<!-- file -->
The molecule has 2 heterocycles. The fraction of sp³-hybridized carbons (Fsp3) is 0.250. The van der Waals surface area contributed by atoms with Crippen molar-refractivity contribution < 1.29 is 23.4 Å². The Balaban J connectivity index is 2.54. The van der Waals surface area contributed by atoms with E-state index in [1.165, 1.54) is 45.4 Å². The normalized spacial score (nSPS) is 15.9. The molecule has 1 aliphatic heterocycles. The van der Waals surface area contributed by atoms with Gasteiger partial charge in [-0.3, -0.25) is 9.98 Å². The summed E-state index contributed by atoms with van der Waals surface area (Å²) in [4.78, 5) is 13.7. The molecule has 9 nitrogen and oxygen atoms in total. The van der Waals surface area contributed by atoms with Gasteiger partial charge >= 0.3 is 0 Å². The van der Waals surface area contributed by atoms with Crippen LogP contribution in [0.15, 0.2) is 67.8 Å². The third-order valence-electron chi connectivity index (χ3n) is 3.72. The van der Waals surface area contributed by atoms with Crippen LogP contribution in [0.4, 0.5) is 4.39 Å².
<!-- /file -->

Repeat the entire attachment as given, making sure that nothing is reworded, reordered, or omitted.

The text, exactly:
The molecule has 2 heterocycles. The fraction of sp³-hybridized carbons (Fsp3) is 0.250. The van der Waals surface area contributed by atoms with Crippen molar-refractivity contribution < 1.29 is 23.4 Å². The Balaban J connectivity index is 2.54. The van der Waals surface area contributed by atoms with E-state index in [1.165, 1.54) is 45.4 Å². The normalized spacial score (nSPS) is 15.9. The molecule has 1 aliphatic heterocycles. The van der Waals surface area contributed by atoms with Gasteiger partial charge in [-0.3, -0.25) is 9.98 Å². The summed E-state index contributed by atoms with van der Waals surface area (Å²) in [4.78, 5) is 13.7. The molecule has 9 nitrogen and oxygen atoms in total. The van der Waals surface area contributed by atoms with Gasteiger partial charge >= 0.3 is 0 Å². The van der Waals surface area contributed by atoms with Crippen LogP contribution in [0.15, 0.2) is 67.8 Å². The third-order valence-electron chi connectivity index (χ3n) is 3.72. The van der Waals surface area contributed by atoms with Crippen LogP contribution in [0.4, 0.5) is 4.39 Å².